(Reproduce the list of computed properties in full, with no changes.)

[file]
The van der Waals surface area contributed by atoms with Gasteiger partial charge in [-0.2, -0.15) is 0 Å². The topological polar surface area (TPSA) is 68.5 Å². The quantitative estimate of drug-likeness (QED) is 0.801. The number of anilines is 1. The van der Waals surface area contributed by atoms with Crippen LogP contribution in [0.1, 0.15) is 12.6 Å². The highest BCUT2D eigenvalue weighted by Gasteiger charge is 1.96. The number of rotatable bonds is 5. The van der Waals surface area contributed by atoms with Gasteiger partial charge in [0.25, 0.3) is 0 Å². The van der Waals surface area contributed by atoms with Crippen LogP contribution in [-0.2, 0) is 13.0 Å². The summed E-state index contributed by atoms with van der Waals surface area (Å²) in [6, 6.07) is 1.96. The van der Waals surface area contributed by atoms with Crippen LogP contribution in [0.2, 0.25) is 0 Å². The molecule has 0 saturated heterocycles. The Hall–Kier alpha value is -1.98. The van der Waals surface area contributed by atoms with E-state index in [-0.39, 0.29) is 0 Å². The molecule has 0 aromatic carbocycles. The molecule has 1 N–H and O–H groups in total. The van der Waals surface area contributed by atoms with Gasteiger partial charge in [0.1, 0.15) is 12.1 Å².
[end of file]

The van der Waals surface area contributed by atoms with Gasteiger partial charge in [-0.2, -0.15) is 0 Å². The topological polar surface area (TPSA) is 68.5 Å². The quantitative estimate of drug-likeness (QED) is 0.801. The number of anilines is 1. The van der Waals surface area contributed by atoms with Crippen LogP contribution in [0.1, 0.15) is 12.6 Å². The highest BCUT2D eigenvalue weighted by Gasteiger charge is 1.96. The number of rotatable bonds is 5. The van der Waals surface area contributed by atoms with Gasteiger partial charge in [0.25, 0.3) is 0 Å². The van der Waals surface area contributed by atoms with Crippen LogP contribution in [-0.2, 0) is 13.0 Å². The summed E-state index contributed by atoms with van der Waals surface area (Å²) in [6, 6.07) is 1.96. The van der Waals surface area contributed by atoms with Crippen LogP contribution in [0.2, 0.25) is 0 Å². The molecule has 0 saturated heterocycles. The Hall–Kier alpha value is -1.98. The van der Waals surface area contributed by atoms with E-state index in [-0.39, 0.29) is 0 Å². The molecule has 0 aromatic carbocycles. The molecule has 1 N–H and O–H groups in total. The van der Waals surface area contributed by atoms with Gasteiger partial charge in [0.1, 0.15) is 12.1 Å².